Travel: Destination Australia - Getting That Snap Happy; Feeling in the Wondrous Outback There's an Abundance of Adventure and Stunning Scenery in Australia's Northern Territory. MARTIN KEENE Reports
Byline: MARTIN KEENE
IT may be more than 14 years, two sequels and countless repeats since Linda Kozlowski listened, eyes agog, to the exploits of Paul Hogan in Crocodile Dundee, but the third star of Australia's most popular film is still playing to a discerning audience in the Northern Territory.
The Kakadu National Park - listed by UNESCO as a world heritage site - is nature in the raw, with vast wetlands, lush monsoon forests, towering sandstone escarpments and a bewildering array of wildlife.
Almost the size of East Anglia, and within easy reach of Darwin, it is aboriginal land and visited by 200,000 people a year. There are a handful of hotels - but most visitors use a camper van or pitch a tent.
Once hunted nearly to extinction, crocodiles are part of the lure of the Northern Territory. There are two sorts, the smaller freshwater ones, which have narrow snouts and are harmless to humans, and the larger saltwater crocodiles, which are to be taken very seriously. They sit quite comfortably at the top of the food chain and are happy to eat, well, just about anything, including people, and the signs near rivers and billabongs warning of the dangers are not tourist souvenirs and should not be ignored.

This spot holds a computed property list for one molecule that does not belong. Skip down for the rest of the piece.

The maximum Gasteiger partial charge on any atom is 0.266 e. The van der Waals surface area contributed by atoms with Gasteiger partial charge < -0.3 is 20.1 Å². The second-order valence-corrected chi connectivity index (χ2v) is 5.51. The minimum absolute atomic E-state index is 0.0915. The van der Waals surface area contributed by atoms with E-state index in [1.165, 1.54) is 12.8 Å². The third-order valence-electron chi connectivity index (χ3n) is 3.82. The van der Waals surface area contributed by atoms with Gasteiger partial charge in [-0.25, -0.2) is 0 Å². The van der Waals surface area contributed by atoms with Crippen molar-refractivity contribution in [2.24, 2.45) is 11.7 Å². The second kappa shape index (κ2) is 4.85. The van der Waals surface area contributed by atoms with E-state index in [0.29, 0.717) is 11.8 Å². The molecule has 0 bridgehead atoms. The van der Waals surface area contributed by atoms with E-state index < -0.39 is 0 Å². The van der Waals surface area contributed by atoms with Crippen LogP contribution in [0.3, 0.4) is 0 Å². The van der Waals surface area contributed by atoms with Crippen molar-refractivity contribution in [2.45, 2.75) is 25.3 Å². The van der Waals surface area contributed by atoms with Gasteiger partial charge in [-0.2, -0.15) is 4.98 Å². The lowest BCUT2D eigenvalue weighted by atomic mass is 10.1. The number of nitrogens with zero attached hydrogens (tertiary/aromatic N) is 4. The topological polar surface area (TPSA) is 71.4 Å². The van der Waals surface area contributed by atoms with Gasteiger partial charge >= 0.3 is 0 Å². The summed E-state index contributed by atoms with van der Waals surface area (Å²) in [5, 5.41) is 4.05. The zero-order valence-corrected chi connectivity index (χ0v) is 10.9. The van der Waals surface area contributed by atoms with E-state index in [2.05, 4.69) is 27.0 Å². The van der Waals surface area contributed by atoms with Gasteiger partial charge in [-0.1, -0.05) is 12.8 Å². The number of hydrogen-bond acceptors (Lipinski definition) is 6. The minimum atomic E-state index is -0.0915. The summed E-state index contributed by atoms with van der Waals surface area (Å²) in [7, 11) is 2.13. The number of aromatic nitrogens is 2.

There's plenty of chance to see crocodiles looking for breakfast on the regular dawn cruise on the Yellow Water Billabong. And there's a lot to spot above the water - sea eagles, kingfishers, the Jabiru stork, paper bark trees, as well as anglers in aluminium boats in search of the much-prized barramundi.
Elsewhere in the park, there is some well-preserved aboriginal art on sacred sites that were first used more than 50,000 years ago. The most easily accessible are at Ubirr and Nourlangie.
From Darwin, the Stuart Highway runs south to Alice Springs and on to Adelaide. Passing through the heart of the outback, it stretches from the horizon behind to the one in front - it's fast, flat and very empty.
The most frequent users are road trains - lorries with three or four trailers carrying fuel, goods and animals to Darwin and to the remote settlements far off the beaten track.
There are roadhouses every couple of hours with fuel, food and accommodation. But venture off this road and there may be no filling stations for 300 miles, along desert tracks that are suitable only for four-wheel-drive vehicles - and then only for part of the year.
The Nitmiluk National Park is home to the Katherine Gorge - a stunning geological fault running through the Arnhem Plateau with a sequence of 13 gorges separated by rapids.
Canoeing and boat tours along the gorge are a joint venture between a local travel operator, Travel North (http://www.travelnorth.com.au) and the gorge's traditional owners, the Jawoyn Aboriginal People.
Like everywhere else in Australia, the gorge is totally free of graffiti, vandalism and litter. …